But also lots of Jewish organizations doing a lot of good...

Schoke Jewish Family Service - providing Passover meals, support groups and other assistance during this crisis.

And what's happening in Israel now?
Win-win coalition? Both Netanyahu and Gantz can make case for victory in talks(Times of Israel). Interesting and thorough analysis of a perplexing, if not shocking turn of events in Israeli politics.
State-mandated cremation is a posthumous 'mitzvah,' says leading Orthodox rabbi(Times of Israel). Astounding to have Orthodox authorities OK-ing cremation and Zoom Seders. Have we landed on another planet? Nope - because as intransigent as fundamentalist Jews may often be, they never stray from what is most fundamentally Jewish - the preservation of life. And Jews have historically been the most adaptable people on earth. Disruption is our middle name.
And here?
The coronavirus pandemic will not lead to a sudden, End of the World explosion. Rather, we are struggling to deal with a prolonged plunge into the dark unknown, a state of limbo with no finish line in sight. What's similar, though, is a humbling sense that our fate is out of our control. And as I hunker down at home now, still reeling from the impact of a society - a world - turned upside down within the last few weeks and trying to imagine a return to normalcy, I recall those long ago feelings of fear and confusion from the most dangerous confrontation of the Cold War.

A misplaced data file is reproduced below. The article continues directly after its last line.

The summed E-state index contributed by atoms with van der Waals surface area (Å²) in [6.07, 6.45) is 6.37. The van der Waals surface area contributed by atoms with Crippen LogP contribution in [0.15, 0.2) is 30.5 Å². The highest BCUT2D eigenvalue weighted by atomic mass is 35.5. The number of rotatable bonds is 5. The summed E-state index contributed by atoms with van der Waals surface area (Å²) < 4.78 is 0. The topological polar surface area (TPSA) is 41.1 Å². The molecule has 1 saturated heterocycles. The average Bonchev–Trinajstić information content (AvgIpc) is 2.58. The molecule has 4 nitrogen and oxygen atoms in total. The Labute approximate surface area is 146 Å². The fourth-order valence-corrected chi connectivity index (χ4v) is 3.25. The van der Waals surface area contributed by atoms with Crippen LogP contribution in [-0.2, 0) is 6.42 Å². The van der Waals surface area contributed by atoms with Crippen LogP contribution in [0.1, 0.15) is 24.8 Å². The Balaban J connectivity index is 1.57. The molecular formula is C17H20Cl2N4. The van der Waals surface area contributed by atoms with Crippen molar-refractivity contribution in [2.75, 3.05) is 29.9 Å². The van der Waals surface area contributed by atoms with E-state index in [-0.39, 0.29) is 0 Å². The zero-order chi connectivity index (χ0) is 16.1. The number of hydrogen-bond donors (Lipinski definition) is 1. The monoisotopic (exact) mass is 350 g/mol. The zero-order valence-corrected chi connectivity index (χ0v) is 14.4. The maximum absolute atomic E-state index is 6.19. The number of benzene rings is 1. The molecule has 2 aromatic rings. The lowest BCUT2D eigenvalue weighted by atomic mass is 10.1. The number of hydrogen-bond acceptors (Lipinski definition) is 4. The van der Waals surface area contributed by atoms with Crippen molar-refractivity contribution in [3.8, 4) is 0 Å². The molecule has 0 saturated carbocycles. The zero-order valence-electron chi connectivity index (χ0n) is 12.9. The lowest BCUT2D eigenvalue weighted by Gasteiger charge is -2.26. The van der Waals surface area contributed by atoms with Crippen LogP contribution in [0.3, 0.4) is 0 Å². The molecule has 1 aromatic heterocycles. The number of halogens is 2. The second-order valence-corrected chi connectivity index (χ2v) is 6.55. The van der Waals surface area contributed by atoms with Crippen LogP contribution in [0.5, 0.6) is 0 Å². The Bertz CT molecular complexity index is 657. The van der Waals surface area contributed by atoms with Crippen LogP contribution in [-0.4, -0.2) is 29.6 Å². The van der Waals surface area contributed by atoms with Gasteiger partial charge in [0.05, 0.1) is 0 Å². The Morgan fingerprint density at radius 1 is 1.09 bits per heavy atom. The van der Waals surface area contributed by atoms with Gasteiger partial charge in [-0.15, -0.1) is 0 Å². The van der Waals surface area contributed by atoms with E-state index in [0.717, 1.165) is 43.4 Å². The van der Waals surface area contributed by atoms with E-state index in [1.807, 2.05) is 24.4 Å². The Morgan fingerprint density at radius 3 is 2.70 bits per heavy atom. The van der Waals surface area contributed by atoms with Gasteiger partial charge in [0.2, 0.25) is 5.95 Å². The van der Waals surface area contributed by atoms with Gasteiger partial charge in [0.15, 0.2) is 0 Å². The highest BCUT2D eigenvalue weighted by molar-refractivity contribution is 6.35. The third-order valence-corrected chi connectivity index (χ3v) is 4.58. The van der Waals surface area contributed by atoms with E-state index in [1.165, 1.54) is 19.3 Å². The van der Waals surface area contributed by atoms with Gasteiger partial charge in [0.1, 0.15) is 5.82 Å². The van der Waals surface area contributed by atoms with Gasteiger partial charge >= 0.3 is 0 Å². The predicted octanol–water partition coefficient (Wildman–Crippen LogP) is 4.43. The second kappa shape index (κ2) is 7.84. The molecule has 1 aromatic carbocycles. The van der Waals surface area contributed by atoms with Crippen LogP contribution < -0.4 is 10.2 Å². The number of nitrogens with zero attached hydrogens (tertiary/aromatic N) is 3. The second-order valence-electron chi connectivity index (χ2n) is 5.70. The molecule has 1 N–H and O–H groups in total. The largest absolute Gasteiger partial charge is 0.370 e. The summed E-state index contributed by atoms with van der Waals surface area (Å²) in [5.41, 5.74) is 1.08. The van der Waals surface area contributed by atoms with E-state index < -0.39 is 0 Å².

One of the greatest challenges in free societies is to maintain a balance between the 'I' of self-interest and the 'we' of the common good. We must be able to compete but also to co-operate. 

What the gift of this unpleasant infection has helped me understand (Washington Post) But joy comes in the morning. Joy comes with the breaking of fevers and easing of fears. Joy comes with the battles bravely won or bravely lost. With the sacrifice of self to the service of others, joy comes. We won't be the same country that awakens from this illness, but I believe we can be a stronger country, with a greater appreciation for the parts we each play in the only community we've got. We've dwelt too long with the dark and fitful shadows of our febrile times. We can rise up from the sickbed and walk into the day.

בָּעֶרֶב, יָלִין בֶּכִי; וְלַבֹּקֶר רִנָּה


Stay well, stay safe...

Rabbi Joshua Hammerman